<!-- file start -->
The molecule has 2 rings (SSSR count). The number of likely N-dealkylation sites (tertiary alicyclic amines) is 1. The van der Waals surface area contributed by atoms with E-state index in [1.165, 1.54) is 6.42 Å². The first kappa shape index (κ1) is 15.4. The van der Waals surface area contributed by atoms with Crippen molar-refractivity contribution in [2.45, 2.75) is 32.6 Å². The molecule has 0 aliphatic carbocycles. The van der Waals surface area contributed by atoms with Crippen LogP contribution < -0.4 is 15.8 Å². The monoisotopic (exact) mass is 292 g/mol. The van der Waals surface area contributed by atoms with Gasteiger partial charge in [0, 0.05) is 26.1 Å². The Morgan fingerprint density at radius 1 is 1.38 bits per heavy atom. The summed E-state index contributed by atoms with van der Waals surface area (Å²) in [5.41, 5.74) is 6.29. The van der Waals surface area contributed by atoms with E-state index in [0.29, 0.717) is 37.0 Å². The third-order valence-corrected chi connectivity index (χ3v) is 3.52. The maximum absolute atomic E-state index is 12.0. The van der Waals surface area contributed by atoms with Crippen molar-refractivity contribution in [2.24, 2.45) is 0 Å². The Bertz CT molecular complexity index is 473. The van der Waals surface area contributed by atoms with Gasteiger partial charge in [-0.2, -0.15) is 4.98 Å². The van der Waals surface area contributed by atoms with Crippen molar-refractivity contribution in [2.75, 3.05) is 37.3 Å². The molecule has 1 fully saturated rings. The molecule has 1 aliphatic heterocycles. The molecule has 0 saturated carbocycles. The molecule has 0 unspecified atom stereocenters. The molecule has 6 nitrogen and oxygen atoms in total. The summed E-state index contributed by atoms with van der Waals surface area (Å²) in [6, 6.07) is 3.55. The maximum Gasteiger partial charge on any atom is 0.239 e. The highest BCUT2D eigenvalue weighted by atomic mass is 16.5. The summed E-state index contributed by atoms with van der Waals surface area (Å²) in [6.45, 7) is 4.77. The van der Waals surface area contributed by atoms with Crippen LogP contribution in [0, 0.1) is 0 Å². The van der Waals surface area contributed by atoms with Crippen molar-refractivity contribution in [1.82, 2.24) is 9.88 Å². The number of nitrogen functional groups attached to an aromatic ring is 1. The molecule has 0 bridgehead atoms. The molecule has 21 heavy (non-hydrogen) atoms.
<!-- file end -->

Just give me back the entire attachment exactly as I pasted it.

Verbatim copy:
The molecule has 2 rings (SSSR count). The number of likely N-dealkylation sites (tertiary alicyclic amines) is 1. The van der Waals surface area contributed by atoms with E-state index in [1.165, 1.54) is 6.42 Å². The first kappa shape index (κ1) is 15.4. The van der Waals surface area contributed by atoms with Crippen molar-refractivity contribution in [2.45, 2.75) is 32.6 Å². The molecule has 0 aliphatic carbocycles. The van der Waals surface area contributed by atoms with Crippen LogP contribution < -0.4 is 15.8 Å². The monoisotopic (exact) mass is 292 g/mol. The van der Waals surface area contributed by atoms with Gasteiger partial charge in [0, 0.05) is 26.1 Å². The Morgan fingerprint density at radius 1 is 1.38 bits per heavy atom. The summed E-state index contributed by atoms with van der Waals surface area (Å²) in [5.41, 5.74) is 6.29. The van der Waals surface area contributed by atoms with E-state index in [0.29, 0.717) is 37.0 Å². The third-order valence-corrected chi connectivity index (χ3v) is 3.52. The maximum absolute atomic E-state index is 12.0. The van der Waals surface area contributed by atoms with Crippen molar-refractivity contribution in [2.24, 2.45) is 0 Å². The Bertz CT molecular complexity index is 473. The van der Waals surface area contributed by atoms with Gasteiger partial charge in [-0.2, -0.15) is 4.98 Å². The van der Waals surface area contributed by atoms with Crippen molar-refractivity contribution in [2.75, 3.05) is 37.3 Å². The molecule has 1 fully saturated rings. The molecule has 1 aliphatic heterocycles. The molecule has 0 saturated carbocycles. The molecule has 0 unspecified atom stereocenters. The molecule has 6 nitrogen and oxygen atoms in total. The summed E-state index contributed by atoms with van der Waals surface area (Å²) in [6, 6.07) is 3.55. The maximum Gasteiger partial charge on any atom is 0.239 e. The highest BCUT2D eigenvalue weighted by atomic mass is 16.5. The summed E-state index contributed by atoms with van der Waals surface area (Å²) in [6.45, 7) is 4.77. The van der Waals surface area contributed by atoms with Crippen LogP contribution in [0, 0.1) is 0 Å². The van der Waals surface area contributed by atoms with Crippen molar-refractivity contribution in [1.82, 2.24) is 9.88 Å². The number of nitrogen functional groups attached to an aromatic ring is 1. The molecule has 0 bridgehead atoms. The molecule has 21 heavy (non-hydrogen) atoms.